- Each unique test, order or external note reviewed counts as a contribution to the data segment.
- Example: Documenting orders for a CBC, lipid panel, EKG and echo would count as four “unique” tests. Documenting labs and diagnostic ordered would count as two. One area that has been defined is independent interpretation of test results.
- If you or someone in your practice, under the same Tax ID, is billing for the interpretation of the test you cannot count this as an independent interpretation in any visits toward MDM. You get credit for the initial order only. We are hoping for further clarification from CMS and the AMA as we know in CV services there are many independent reviews of data and comparisons of studies.
Total visit time:
- This has been revised to include both face-to-face and non-face-to-face time personally spent by the physician and/or other qualified healthcare professional(s) (QHP) on the day of the encounter. This does not include the time spent on activities normally performed by clinical staff.
- Documentation of physician/QHP time should be exact. Avoid vague wording such as “greater than X minutes.” Start and end times are also acceptable.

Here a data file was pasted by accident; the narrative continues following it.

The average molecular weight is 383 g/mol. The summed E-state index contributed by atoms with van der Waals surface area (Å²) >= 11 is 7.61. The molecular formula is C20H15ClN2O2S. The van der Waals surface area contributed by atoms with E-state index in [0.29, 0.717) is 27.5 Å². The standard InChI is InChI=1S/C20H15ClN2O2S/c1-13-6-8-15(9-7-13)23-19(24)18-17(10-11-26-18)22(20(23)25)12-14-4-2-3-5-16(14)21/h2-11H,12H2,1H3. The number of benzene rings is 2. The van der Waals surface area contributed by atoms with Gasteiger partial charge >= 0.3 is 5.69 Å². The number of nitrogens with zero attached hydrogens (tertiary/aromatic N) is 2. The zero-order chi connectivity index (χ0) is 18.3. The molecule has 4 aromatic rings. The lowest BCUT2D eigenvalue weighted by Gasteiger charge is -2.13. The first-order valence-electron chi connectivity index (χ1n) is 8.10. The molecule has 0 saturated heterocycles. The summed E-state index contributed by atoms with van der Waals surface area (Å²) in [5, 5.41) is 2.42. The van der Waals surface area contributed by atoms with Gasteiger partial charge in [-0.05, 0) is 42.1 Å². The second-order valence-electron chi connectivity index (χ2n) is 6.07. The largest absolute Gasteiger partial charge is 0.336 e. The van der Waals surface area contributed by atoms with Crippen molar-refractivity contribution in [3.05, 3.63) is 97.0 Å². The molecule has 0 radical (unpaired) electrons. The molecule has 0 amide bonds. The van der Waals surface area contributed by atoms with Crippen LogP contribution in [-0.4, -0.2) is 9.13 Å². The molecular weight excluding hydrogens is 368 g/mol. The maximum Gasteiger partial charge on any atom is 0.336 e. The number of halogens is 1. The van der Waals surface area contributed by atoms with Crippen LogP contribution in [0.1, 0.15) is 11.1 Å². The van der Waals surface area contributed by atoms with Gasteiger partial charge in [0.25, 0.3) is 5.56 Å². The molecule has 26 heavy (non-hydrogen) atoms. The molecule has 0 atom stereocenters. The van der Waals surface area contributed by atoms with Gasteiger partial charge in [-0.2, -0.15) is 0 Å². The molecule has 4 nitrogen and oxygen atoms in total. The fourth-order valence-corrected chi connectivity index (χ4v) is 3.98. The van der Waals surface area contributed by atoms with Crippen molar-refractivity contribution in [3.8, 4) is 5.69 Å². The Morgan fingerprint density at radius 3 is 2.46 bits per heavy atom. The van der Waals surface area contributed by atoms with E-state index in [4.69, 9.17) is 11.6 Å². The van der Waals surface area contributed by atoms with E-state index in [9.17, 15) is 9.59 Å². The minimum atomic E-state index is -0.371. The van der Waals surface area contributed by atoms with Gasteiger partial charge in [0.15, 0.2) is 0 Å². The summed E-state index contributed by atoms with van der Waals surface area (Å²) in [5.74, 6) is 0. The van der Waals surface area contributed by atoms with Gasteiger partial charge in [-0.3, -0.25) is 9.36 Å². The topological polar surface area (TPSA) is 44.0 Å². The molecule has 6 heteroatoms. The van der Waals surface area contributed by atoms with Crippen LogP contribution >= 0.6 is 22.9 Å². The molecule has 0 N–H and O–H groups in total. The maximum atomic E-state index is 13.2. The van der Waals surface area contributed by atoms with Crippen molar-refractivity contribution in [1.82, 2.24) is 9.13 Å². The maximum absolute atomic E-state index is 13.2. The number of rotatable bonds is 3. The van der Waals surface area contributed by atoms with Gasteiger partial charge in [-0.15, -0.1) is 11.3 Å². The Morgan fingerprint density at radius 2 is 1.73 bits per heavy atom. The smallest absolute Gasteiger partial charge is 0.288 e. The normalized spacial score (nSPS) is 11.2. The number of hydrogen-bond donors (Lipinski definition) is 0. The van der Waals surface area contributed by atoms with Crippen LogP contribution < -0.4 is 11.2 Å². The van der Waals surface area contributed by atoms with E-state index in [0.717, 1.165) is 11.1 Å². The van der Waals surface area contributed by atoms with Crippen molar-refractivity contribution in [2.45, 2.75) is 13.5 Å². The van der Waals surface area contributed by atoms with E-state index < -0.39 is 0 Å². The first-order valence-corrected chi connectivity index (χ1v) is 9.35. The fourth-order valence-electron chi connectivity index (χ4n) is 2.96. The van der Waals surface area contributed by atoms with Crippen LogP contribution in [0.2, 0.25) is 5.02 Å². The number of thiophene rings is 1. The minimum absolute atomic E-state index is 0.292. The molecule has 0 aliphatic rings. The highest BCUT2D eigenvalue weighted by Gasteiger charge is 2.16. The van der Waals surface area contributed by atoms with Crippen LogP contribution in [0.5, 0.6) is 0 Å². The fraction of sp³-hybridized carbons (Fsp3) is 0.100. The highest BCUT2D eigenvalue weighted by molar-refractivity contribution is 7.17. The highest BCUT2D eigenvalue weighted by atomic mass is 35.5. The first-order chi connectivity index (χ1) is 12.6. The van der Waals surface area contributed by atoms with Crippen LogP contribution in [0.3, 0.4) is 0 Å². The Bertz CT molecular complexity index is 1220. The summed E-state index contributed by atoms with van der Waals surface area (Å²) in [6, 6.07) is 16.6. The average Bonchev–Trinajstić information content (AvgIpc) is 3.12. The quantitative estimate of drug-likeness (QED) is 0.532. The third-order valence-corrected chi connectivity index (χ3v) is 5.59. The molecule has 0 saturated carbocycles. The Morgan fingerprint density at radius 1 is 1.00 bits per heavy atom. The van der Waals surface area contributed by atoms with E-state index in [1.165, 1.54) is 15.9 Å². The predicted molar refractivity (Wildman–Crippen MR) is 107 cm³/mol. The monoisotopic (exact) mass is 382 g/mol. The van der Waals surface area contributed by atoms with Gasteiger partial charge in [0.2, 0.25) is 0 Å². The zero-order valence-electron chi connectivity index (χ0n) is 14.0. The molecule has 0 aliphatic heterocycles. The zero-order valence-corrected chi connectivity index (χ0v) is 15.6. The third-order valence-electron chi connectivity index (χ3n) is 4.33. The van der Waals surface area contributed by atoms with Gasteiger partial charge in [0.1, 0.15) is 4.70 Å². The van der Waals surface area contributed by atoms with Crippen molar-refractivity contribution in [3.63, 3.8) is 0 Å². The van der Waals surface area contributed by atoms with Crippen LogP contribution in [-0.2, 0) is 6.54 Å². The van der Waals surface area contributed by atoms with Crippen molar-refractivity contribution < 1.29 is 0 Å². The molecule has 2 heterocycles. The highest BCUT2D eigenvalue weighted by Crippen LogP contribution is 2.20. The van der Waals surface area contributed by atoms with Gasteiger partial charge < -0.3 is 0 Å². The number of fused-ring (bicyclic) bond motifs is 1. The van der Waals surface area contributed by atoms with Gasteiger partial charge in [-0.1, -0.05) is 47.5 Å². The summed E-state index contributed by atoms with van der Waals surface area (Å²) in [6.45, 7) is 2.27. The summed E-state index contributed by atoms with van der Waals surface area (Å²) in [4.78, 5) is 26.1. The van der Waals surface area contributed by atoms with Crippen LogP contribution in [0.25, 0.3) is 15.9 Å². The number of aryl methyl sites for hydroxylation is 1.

- The AMA has provided a list of activities that may be counted toward a physician’s total time. The guidelines offer examples of preparing for the visit; getting or reviewing a history that was separately obtained; performing the exam; counseling and providing education to the patient, family or caregiver; ordering medicines, tests or procedures; communicating with other healthcare professionals; documenting information in the medical record; interpreting results and sharing that information with the patient, family or caregiver; and care coordination.
- Reviewing templates to capture the time pre, intra and post visit along with the details of what activities the time represents are a good way to capture total time.
Why Does it Matter?